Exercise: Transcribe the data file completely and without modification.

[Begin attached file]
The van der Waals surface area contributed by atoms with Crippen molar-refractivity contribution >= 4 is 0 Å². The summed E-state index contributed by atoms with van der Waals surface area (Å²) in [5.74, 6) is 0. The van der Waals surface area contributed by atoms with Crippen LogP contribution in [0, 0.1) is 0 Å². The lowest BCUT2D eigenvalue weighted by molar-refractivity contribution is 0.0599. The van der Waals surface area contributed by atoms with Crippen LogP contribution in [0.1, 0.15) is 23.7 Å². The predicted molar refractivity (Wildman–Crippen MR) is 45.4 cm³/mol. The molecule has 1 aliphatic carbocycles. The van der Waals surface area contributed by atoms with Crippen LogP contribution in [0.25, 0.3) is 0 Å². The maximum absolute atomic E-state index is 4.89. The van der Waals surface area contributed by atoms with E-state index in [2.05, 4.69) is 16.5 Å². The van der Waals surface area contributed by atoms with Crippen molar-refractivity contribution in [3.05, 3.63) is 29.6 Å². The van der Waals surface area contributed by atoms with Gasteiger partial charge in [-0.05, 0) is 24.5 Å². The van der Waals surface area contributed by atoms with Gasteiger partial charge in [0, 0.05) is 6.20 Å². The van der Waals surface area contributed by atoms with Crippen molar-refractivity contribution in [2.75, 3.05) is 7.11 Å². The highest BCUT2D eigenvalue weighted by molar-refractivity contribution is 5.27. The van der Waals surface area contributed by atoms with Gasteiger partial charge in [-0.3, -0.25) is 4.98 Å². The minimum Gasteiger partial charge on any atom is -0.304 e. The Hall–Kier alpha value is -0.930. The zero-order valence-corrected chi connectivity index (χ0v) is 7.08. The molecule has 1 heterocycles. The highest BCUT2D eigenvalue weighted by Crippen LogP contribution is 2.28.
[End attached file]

The van der Waals surface area contributed by atoms with Crippen molar-refractivity contribution >= 4 is 0 Å². The summed E-state index contributed by atoms with van der Waals surface area (Å²) in [5.74, 6) is 0. The van der Waals surface area contributed by atoms with Crippen LogP contribution in [0, 0.1) is 0 Å². The lowest BCUT2D eigenvalue weighted by molar-refractivity contribution is 0.0599. The van der Waals surface area contributed by atoms with Crippen LogP contribution in [0.1, 0.15) is 23.7 Å². The predicted molar refractivity (Wildman–Crippen MR) is 45.4 cm³/mol. The molecule has 1 aliphatic carbocycles. The van der Waals surface area contributed by atoms with Crippen LogP contribution in [0.25, 0.3) is 0 Å². The maximum absolute atomic E-state index is 4.89. The van der Waals surface area contributed by atoms with E-state index in [2.05, 4.69) is 16.5 Å². The van der Waals surface area contributed by atoms with Crippen molar-refractivity contribution in [3.05, 3.63) is 29.6 Å². The van der Waals surface area contributed by atoms with Gasteiger partial charge in [-0.05, 0) is 24.5 Å². The van der Waals surface area contributed by atoms with Gasteiger partial charge in [0, 0.05) is 6.20 Å². The van der Waals surface area contributed by atoms with Crippen molar-refractivity contribution in [2.75, 3.05) is 7.11 Å². The highest BCUT2D eigenvalue weighted by molar-refractivity contribution is 5.27. The van der Waals surface area contributed by atoms with Gasteiger partial charge in [-0.3, -0.25) is 4.98 Å². The minimum Gasteiger partial charge on any atom is -0.304 e. The Hall–Kier alpha value is -0.930. The zero-order valence-corrected chi connectivity index (χ0v) is 7.08. The molecule has 1 heterocycles. The highest BCUT2D eigenvalue weighted by Crippen LogP contribution is 2.28.